Does Your Child Want To Play College Soccer? 3 Common Injuries They May Get

If your child wants to play soccer in college, you need to know how they could get injured. Knowing these things can help them take measures to try to keep these injuries from happening. Of course, you cannot control everything, but these suggestions will lower their chances of getting hurt.

Patellar Tendinitis

Overuse is the common cause of Patellar tendinitis. This means your child constantly uses this tendon as they play and practice soccer. With tendinitis, the tendons in your child's knee become tender, and will make it difficult to move their knee. There is one tendon right above your child's knee, and one on the right side. These tendons connect the muscles of the knee to your child's knee bone. Every time your child kicks a soccer ball, they use these tendons.

Shin Splints

If your child has shin splints, they will have soreness in their calf.  The soreness occurs below your child's knee either on the front inside or the outside part of the knee. This condition is common for people that run a lot, which is common in soccer.  This may start out as a dull pain that your child may not take a lot of notice of. They may think it is due to playing the game and practicing. Over time, however, the pain will increase to a point that it is much more noticeable. The pain could become so bad that your child would not be able to play soccer or practice at all until they receive treatment for this injury.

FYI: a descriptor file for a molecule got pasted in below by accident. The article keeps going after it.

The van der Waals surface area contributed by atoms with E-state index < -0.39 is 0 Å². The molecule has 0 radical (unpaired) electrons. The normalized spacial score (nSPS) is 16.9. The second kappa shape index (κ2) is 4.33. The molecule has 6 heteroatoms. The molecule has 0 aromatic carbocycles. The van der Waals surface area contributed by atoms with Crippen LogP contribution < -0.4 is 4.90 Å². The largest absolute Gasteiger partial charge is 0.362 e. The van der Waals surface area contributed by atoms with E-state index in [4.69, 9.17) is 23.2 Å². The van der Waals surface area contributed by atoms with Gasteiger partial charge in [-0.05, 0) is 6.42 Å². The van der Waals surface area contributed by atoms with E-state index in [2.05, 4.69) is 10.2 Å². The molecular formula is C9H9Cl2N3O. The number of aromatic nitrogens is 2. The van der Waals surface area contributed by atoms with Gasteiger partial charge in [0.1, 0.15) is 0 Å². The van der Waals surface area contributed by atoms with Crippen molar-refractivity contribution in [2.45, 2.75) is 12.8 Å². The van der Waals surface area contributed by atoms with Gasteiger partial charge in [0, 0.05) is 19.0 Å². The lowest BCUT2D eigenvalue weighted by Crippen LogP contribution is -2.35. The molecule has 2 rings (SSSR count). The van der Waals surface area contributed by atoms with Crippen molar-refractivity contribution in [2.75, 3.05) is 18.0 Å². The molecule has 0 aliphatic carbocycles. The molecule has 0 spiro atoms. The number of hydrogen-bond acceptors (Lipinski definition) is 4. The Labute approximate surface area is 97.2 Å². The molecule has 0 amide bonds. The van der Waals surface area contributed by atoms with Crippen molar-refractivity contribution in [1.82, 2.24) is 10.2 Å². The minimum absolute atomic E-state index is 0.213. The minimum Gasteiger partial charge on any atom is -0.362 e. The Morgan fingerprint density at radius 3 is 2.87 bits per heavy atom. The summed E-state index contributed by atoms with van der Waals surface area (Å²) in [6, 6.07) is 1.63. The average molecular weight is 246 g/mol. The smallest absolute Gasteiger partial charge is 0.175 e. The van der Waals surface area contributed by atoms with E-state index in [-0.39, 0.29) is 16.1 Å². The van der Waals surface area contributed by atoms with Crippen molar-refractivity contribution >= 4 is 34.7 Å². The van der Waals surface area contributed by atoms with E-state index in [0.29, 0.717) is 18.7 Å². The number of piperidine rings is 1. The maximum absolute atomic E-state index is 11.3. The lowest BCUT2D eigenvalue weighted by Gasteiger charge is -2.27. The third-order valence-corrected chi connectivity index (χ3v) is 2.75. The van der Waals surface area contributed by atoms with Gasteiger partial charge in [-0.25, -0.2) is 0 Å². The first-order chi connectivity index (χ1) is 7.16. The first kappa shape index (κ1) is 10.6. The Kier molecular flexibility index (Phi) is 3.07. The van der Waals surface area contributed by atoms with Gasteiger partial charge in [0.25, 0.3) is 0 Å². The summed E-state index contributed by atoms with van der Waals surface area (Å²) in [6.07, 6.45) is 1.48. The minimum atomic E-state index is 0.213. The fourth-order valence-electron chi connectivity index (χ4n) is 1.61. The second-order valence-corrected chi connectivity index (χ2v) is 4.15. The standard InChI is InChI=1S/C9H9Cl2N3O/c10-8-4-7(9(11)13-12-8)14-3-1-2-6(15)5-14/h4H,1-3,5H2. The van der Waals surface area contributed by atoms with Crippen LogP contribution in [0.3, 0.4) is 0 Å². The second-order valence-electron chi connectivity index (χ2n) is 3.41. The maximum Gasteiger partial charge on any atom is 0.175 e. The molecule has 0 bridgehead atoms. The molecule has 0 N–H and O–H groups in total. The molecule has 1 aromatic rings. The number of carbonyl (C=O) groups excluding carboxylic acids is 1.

Stress Fracture

Overuse of the knee can cause a stress fracture. Stress fractures are small cracks in your child's knee bone. This problem can happen quicker if your child increases the amount of time they play and practice soccer. For example, they may be put on the soccer field more often than sitting on the bench during games, or their practices may be increased. If your child has a stress fracture, they will likely hurt in one localized spot. The pain may become better when they rest their knee, but come back when they start using it again. Over time, they may feel the pain all the time.

If your child's pain continues, they should see an orthopedist or physical therapist, such as Staten Island Physical Therapy PC, for treatment immediately. Besides giving your child treatment for their problem, the doctor will likely suggest physical therapy to help strengthen the knee muscles to prevent more injuries in the future.